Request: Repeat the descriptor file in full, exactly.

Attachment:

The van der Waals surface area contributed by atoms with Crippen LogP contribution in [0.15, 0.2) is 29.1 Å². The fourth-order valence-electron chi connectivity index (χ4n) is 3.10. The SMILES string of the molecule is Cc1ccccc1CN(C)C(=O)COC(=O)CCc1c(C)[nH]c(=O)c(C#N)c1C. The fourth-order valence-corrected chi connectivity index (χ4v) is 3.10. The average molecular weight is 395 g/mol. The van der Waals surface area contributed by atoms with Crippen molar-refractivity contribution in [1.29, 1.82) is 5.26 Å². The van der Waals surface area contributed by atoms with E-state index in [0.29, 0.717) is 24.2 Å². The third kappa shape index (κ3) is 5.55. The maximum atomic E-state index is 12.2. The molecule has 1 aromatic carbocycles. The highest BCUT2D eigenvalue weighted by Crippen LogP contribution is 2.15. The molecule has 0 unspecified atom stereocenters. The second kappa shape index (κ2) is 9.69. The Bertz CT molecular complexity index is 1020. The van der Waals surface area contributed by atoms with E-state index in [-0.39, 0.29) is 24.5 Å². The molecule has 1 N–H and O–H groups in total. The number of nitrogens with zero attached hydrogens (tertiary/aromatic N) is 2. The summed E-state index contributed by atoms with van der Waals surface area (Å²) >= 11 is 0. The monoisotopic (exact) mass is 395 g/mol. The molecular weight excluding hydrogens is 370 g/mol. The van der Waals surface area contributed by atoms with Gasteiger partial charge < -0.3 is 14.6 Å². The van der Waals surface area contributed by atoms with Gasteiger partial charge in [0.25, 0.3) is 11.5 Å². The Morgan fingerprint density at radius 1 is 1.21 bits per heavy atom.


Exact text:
The van der Waals surface area contributed by atoms with Crippen LogP contribution in [0.15, 0.2) is 29.1 Å². The fourth-order valence-electron chi connectivity index (χ4n) is 3.10. The SMILES string of the molecule is Cc1ccccc1CN(C)C(=O)COC(=O)CCc1c(C)[nH]c(=O)c(C#N)c1C. The fourth-order valence-corrected chi connectivity index (χ4v) is 3.10. The average molecular weight is 395 g/mol. The van der Waals surface area contributed by atoms with Crippen molar-refractivity contribution in [1.29, 1.82) is 5.26 Å². The van der Waals surface area contributed by atoms with E-state index in [0.29, 0.717) is 24.2 Å². The third kappa shape index (κ3) is 5.55. The maximum atomic E-state index is 12.2. The molecule has 1 aromatic carbocycles. The highest BCUT2D eigenvalue weighted by Crippen LogP contribution is 2.15. The molecule has 0 unspecified atom stereocenters. The second kappa shape index (κ2) is 9.69. The Bertz CT molecular complexity index is 1020. The van der Waals surface area contributed by atoms with E-state index in [-0.39, 0.29) is 24.5 Å². The molecule has 1 N–H and O–H groups in total. The number of nitrogens with zero attached hydrogens (tertiary/aromatic N) is 2. The summed E-state index contributed by atoms with van der Waals surface area (Å²) >= 11 is 0. The monoisotopic (exact) mass is 395 g/mol. The molecular weight excluding hydrogens is 370 g/mol. The van der Waals surface area contributed by atoms with Gasteiger partial charge < -0.3 is 14.6 Å². The van der Waals surface area contributed by atoms with Gasteiger partial charge in [0.25, 0.3) is 11.5 Å². The Morgan fingerprint density at radius 1 is 1.21 bits per heavy atom.